The converter to make HTML out of LATEXis written in a language called Perl. Perl, written by Larry Wall, is another tool available on the Internet at no cost. At one time, we read that Perl was being used by over 90% of the Web servers on the Internet. Perl excels at text interpretation and translation into computer actions.

We're not in the Clear.

There was one other major hurdle we had to clear before we could really move our LATEXmaterial to the Web. Early photos were scanned into a PC and saved as Windows .bmp files. Schematics and block diagrams can be output as PostScript, (.ps), or Encapsulated PostScript Files, (.eps). Such material on the Web is usually in Graphics Interchange Format, (.gif), or image compressed format, JPEG, (.jpg), now .png.

The first version of the Ample Power Primer Online, which may still be in use as you read this, managed to get system wiring diagrams into .gif files by first displaying the original PostScript files on the screen, and then doing a screen capture. It was done using a lot of patience and brute force work.

You can imagine our excitement to find on our Linux system a program, with a modest name of xv, which can translate between just about any format! Not only could be use the Postscript wiring diagram files, we can also translate the Windows .bmp photo files into .gif, or even .ps to use for printed pages. We won't bore you with details about make utilities, but with a single source document and a make file, we can produce one output destined for the printer, and another output readable on the Internet.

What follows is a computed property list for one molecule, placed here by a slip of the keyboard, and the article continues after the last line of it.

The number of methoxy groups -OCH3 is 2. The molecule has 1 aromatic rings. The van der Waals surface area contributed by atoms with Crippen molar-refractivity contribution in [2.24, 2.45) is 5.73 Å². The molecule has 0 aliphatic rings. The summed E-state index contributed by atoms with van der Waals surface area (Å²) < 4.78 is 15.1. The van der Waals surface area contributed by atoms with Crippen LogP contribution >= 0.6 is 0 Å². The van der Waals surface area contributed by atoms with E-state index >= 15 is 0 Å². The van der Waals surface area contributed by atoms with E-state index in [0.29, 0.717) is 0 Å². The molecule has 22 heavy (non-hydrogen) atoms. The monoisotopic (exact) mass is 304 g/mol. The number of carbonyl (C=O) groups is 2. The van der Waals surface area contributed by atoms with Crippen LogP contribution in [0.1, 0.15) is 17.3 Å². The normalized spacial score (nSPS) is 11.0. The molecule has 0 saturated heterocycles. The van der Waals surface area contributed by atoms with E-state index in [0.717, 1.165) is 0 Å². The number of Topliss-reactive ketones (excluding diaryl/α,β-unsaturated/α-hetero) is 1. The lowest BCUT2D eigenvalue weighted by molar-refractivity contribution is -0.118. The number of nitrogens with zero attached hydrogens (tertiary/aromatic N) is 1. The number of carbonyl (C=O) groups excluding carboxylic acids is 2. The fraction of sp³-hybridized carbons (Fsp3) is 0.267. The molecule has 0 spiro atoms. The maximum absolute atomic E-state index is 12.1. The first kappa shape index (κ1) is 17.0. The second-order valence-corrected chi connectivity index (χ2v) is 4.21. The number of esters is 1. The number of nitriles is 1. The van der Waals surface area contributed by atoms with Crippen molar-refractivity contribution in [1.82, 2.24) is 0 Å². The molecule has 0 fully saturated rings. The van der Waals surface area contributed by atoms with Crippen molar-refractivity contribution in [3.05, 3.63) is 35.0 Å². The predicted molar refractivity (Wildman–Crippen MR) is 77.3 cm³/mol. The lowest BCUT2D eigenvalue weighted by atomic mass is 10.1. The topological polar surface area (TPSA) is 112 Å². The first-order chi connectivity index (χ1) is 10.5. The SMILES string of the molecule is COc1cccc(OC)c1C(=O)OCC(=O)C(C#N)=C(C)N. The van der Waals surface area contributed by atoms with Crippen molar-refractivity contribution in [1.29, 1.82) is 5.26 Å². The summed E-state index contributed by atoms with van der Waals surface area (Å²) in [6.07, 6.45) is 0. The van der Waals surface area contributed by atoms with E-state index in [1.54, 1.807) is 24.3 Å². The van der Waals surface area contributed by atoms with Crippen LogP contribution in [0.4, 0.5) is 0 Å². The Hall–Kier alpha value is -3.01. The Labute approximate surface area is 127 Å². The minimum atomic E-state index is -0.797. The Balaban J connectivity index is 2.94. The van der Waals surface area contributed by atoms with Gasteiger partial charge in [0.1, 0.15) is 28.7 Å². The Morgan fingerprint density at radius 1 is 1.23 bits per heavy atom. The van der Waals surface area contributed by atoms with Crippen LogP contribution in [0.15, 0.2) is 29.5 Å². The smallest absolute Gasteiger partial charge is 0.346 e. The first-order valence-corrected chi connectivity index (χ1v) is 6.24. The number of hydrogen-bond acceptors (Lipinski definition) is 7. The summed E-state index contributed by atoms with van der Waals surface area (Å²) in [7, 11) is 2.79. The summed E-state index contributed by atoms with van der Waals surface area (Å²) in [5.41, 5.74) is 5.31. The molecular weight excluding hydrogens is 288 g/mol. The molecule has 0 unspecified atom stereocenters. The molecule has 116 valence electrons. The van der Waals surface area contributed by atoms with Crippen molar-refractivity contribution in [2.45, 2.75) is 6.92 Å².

One more Stretch

One hurdle remained. How do you transfer files from a Windows 3.1 machine to a Linux machine. Yes, Linux can read DOS files on the floppy drive, but many of our photo files were greater than the capacity of a floppy disk. The answer lies in TCP/IP, and SAMBA. TCP/IP is the underlying protocol of the Internet, and despite a slow start supporting the Internet, Windows software became available to run TCP/IP.

SAMBA is a program that allows a Linux and Windows machine to communicate using a conventional Ethernet interface. We been using such a network for our internal network. First we experimented with hooking two Linux machines together on a small subnet ...a piece of cake. Getting SAMBA to work between Linux and Windows wasn't quite so easy, but eventually the pieces meshed.